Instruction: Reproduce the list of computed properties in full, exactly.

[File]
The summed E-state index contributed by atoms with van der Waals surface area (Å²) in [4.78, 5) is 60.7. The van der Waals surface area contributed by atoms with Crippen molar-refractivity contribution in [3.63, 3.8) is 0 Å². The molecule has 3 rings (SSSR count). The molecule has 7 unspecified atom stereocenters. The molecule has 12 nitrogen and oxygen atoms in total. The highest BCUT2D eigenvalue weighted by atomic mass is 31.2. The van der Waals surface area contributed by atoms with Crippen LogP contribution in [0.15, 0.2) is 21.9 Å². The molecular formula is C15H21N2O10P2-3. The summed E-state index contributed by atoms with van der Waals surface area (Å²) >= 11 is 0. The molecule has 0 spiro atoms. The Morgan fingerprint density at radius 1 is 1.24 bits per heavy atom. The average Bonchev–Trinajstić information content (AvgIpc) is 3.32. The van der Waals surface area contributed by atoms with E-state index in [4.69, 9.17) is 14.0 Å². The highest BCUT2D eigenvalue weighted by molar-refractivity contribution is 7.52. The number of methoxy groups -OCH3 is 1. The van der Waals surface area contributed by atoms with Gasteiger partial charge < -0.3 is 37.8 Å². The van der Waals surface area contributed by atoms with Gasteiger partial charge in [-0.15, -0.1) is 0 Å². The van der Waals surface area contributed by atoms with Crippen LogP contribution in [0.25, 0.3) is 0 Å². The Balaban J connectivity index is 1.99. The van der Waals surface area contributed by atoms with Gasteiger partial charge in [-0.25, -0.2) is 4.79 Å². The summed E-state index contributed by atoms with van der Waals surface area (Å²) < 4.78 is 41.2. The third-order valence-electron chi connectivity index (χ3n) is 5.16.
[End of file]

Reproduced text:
The summed E-state index contributed by atoms with van der Waals surface area (Å²) in [4.78, 5) is 60.7. The van der Waals surface area contributed by atoms with Crippen molar-refractivity contribution in [3.63, 3.8) is 0 Å². The molecule has 3 rings (SSSR count). The molecule has 7 unspecified atom stereocenters. The molecule has 12 nitrogen and oxygen atoms in total. The highest BCUT2D eigenvalue weighted by atomic mass is 31.2. The van der Waals surface area contributed by atoms with Crippen LogP contribution in [0.15, 0.2) is 21.9 Å². The molecular formula is C15H21N2O10P2-3. The summed E-state index contributed by atoms with van der Waals surface area (Å²) >= 11 is 0. The molecule has 0 spiro atoms. The Morgan fingerprint density at radius 1 is 1.24 bits per heavy atom. The average Bonchev–Trinajstić information content (AvgIpc) is 3.32. The van der Waals surface area contributed by atoms with E-state index in [4.69, 9.17) is 14.0 Å². The highest BCUT2D eigenvalue weighted by molar-refractivity contribution is 7.52. The number of methoxy groups -OCH3 is 1. The van der Waals surface area contributed by atoms with Gasteiger partial charge < -0.3 is 37.8 Å². The van der Waals surface area contributed by atoms with Gasteiger partial charge in [-0.15, -0.1) is 0 Å². The van der Waals surface area contributed by atoms with Crippen LogP contribution in [0.25, 0.3) is 0 Å². The Balaban J connectivity index is 1.99. The van der Waals surface area contributed by atoms with Gasteiger partial charge in [-0.25, -0.2) is 4.79 Å². The summed E-state index contributed by atoms with van der Waals surface area (Å²) < 4.78 is 41.2. The third-order valence-electron chi connectivity index (χ3n) is 5.16.